But the sequel wasn't the same. It still had science, but the feminist aspect of the plot ( which was more pronounced) was just left dangling. Plus, Kelly clearly had teachers telling her how much they loved to use her book in their classes, so this time she included diagrams, and, coincidentally, the experiments only used
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I was a great fan of Kelly's first book, The Evolution of Calpurnia Tate. I wasn't alone, it won a ton of awards including a Newbery honor. Which, I guess, means that this book came to pass, even as mediocre as it was. I couldn't find a plot thread to save my life, the entire book seemed to be episodic and rambling. Kelley also kept dropping broad hints as that other things would come to pass in a very "Duh, duh DUMMMMMM!!!!" way that set my teeth on edge, especially
Feb 14, 2017 rated it really liked it
I loved the first book, and this one was just as good. Charming and interesting, I felt like I learned a lot, cringed some, gasped a few times and even laughed out loud. And thanks to the silhouetted cat on the front I can check this off my book challenge for this year as the "book with a cat on the cover." Perfect book for a budding scientist, girl or boy, and a good family read aloud.
Every bit as enjoyable and engrossing as the first book of Calpurnia's adventures. Once again Jacqueline Kelly's writing is studded with rich vocabulary but flows with so much ease that you can sink right into it and float there for days. Each time I put this book down I hankered to pick it up again. Calpurnia's spunk and determination make her a joy to watch and a great source for empowerment. Pet lovers will find an especially keen entry point into this story, and history lovers will rejoice! ...more
Mar 10, 2016 rated it really liked it
I love when a sequel lives up to the original--this one is just as good as the first! Like The Evolution of Calpurnia Tate, this sequel follows Callie as she deals with her brothers, science, and the unfair rules that govern women in the early 1900s. We meet some new characters and see Callie start to speak up for herself and her desire to go to college (still not as much as I would like, but a hundred years ago was a much different time, particularly for a girl). Lots of science (I've learned a ...more
This one I liked just a little less than the first one but oh, it was good. I really liked Callie from the first book and this book just solidified my love of her. She is strong and smart and her starting to realize in this book that she doesn't get treated the same as her brothers because she is a girl hurt. I want a third book but I'm afraid that Callie, who got the scientific brains that none of her six brothers got, will wind up being exactly who her parents want her to be in book three- a ...more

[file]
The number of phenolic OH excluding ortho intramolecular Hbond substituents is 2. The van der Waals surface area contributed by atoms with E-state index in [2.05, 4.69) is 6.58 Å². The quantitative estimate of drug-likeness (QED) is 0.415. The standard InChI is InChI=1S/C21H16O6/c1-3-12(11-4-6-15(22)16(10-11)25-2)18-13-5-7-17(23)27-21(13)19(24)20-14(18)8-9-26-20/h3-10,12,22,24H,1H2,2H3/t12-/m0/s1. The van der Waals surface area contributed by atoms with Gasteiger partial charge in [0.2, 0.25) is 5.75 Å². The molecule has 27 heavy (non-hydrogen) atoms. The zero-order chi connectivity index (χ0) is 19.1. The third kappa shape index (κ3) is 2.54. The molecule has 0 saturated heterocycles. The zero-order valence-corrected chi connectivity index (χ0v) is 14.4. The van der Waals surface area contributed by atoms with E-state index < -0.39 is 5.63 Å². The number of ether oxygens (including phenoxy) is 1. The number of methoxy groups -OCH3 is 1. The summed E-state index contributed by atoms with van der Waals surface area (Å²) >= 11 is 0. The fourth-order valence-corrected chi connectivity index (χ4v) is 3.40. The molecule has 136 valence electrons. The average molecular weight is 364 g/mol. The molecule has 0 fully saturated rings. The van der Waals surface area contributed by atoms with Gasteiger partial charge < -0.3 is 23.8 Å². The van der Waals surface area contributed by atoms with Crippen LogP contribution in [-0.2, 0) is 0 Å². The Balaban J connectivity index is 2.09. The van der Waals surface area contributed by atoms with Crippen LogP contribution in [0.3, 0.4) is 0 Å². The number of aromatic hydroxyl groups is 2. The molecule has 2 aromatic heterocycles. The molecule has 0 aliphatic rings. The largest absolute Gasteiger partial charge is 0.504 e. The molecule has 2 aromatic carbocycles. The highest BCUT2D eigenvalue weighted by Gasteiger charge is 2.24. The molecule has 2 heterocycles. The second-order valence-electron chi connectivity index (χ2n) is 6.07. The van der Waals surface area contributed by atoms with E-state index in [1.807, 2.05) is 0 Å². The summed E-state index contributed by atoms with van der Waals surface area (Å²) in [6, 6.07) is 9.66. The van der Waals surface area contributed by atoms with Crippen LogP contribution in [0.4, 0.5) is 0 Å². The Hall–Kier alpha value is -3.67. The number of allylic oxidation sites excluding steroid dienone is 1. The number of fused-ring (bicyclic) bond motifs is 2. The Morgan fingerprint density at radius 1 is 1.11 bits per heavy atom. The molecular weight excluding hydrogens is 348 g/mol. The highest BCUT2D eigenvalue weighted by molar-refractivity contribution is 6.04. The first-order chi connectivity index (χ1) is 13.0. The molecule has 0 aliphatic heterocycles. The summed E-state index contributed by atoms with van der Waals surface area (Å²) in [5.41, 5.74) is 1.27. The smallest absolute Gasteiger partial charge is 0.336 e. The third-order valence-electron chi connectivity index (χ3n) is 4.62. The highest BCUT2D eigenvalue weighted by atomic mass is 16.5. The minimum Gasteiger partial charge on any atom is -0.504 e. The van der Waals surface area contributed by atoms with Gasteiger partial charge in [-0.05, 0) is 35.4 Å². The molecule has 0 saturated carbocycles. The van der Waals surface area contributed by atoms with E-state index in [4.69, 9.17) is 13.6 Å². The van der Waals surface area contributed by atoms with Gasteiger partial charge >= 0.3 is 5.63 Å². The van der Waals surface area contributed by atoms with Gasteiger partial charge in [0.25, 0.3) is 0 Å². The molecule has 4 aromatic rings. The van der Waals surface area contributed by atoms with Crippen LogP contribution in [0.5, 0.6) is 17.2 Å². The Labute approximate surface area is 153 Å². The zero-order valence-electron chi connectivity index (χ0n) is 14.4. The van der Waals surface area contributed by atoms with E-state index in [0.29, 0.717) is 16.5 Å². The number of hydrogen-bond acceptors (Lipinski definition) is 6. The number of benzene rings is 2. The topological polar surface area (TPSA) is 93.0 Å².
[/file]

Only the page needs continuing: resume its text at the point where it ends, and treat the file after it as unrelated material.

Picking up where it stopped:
Mar 31, 2015 rated it really liked it
Shelves: kids
I just love Calpurnia Tate. She's smart, kind and determined and there is no better role model for young girls. You could read this book as a stand alone, but I think there is little chance that you could resist reading both. Her love of science and nature continue in this story, but she's not working as closely with Grandfather as much and instead takes interest in a new vet that moves to town. She continues to question her future and how being a girl plays into that. The ending events felt a ...more
Barb Middleton
Jan 09, 2016 rated it really liked it
Shelves: being-different, stem
Jacqueline Kelly is a good writer whose mastery of craft and words make compelling stories. This story gives so many scientific facts that the character development got a bit lost in the shuffle. If you love science then the pacing might not be slow for you, as it was for me. After plunging through several recent books that house the nerdy science girl, I am a bit tired of the STEM character-type, such as "The Thing About Jellyfish" and "Chasing Secrets" - to name a few.
Meredith Henning
Jan 15, 2015 rated it it was amazing
I might like this one better than the first, I am SO hoping there's s third
Jun 17, 2015 rated it liked it
A bit choppy and the ending's a bit abrupt but Calpurnia is a delight.
Sep 05, 2017 rated it it was amazing
I really enjoyed this book! It carried on from just after The Evolution of Calpurnia Tate finished and managed to sustain and develop the atmosphere of family life and of Cally's relationship with her Grandfather, parents and brothers. In particular, she become closer to Travis, whose love of all waifs and strays needs her support.
Her scientific education continues and progresses into dissection and anaesthesia training. She becomes more frustrated by her parents' lack of encouragement and of
May 30, 2017 rated it it was amazing
Calpurnia Virginia Tate is still rescuing little brother Travis and dealing with mandated piano practice and mandated cooking and sewing lessons when all she wants to do is observe and do scientific experiments with her grandfather in this second novel which starts out in the year 1900. Being the only girl (and the middle child) of seven children, she is constantly running up against what's expected of girls during those times, which is to be a housewife, and a girl just doesn't rate the respect ...more